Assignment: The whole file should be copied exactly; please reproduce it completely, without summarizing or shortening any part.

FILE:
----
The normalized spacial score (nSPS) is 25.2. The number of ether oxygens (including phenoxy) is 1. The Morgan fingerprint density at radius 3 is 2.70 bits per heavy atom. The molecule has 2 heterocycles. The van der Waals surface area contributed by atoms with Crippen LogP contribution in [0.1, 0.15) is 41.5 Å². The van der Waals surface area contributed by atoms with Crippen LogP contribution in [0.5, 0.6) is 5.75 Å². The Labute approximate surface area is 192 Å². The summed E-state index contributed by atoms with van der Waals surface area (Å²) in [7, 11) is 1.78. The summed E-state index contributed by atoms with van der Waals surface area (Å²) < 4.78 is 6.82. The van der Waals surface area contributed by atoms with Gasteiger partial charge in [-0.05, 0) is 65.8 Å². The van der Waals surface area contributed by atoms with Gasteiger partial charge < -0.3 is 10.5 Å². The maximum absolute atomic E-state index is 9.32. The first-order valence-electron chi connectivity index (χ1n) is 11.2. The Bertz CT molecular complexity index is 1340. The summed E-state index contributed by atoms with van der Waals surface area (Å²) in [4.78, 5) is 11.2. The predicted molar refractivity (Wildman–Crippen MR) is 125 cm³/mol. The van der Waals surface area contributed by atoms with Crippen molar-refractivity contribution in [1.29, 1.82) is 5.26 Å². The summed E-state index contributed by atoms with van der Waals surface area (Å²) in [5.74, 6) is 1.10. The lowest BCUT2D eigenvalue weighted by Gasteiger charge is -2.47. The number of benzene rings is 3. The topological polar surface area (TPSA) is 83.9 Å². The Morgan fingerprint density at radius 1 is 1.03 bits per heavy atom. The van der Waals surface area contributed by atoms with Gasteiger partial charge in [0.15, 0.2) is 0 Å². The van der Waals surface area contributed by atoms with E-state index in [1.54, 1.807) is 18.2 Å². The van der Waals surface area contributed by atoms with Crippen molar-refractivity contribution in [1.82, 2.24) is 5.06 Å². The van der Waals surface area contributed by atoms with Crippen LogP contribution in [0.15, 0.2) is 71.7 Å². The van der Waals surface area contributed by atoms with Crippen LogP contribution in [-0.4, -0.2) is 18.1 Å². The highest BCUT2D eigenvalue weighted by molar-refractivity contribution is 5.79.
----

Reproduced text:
The normalized spacial score (nSPS) is 25.2. The number of ether oxygens (including phenoxy) is 1. The Morgan fingerprint density at radius 3 is 2.70 bits per heavy atom. The molecule has 2 heterocycles. The van der Waals surface area contributed by atoms with Crippen LogP contribution in [0.1, 0.15) is 41.5 Å². The van der Waals surface area contributed by atoms with Crippen LogP contribution in [0.5, 0.6) is 5.75 Å². The Labute approximate surface area is 192 Å². The summed E-state index contributed by atoms with van der Waals surface area (Å²) in [7, 11) is 1.78. The summed E-state index contributed by atoms with van der Waals surface area (Å²) < 4.78 is 6.82. The van der Waals surface area contributed by atoms with Gasteiger partial charge in [-0.05, 0) is 65.8 Å². The van der Waals surface area contributed by atoms with Gasteiger partial charge < -0.3 is 10.5 Å². The maximum absolute atomic E-state index is 9.32. The first-order valence-electron chi connectivity index (χ1n) is 11.2. The Bertz CT molecular complexity index is 1340. The summed E-state index contributed by atoms with van der Waals surface area (Å²) in [4.78, 5) is 11.2. The predicted molar refractivity (Wildman–Crippen MR) is 125 cm³/mol. The van der Waals surface area contributed by atoms with Crippen molar-refractivity contribution in [1.29, 1.82) is 5.26 Å². The summed E-state index contributed by atoms with van der Waals surface area (Å²) in [5.74, 6) is 1.10. The lowest BCUT2D eigenvalue weighted by Gasteiger charge is -2.47. The number of benzene rings is 3. The topological polar surface area (TPSA) is 83.9 Å². The Morgan fingerprint density at radius 1 is 1.03 bits per heavy atom. The van der Waals surface area contributed by atoms with Gasteiger partial charge in [0.15, 0.2) is 0 Å². The van der Waals surface area contributed by atoms with E-state index in [1.54, 1.807) is 18.2 Å². The van der Waals surface area contributed by atoms with Crippen molar-refractivity contribution in [1.82, 2.24) is 5.06 Å². The van der Waals surface area contributed by atoms with Crippen LogP contribution in [0.15, 0.2) is 71.7 Å². The van der Waals surface area contributed by atoms with Crippen LogP contribution in [-0.4, -0.2) is 18.1 Å². The highest BCUT2D eigenvalue weighted by molar-refractivity contribution is 5.79.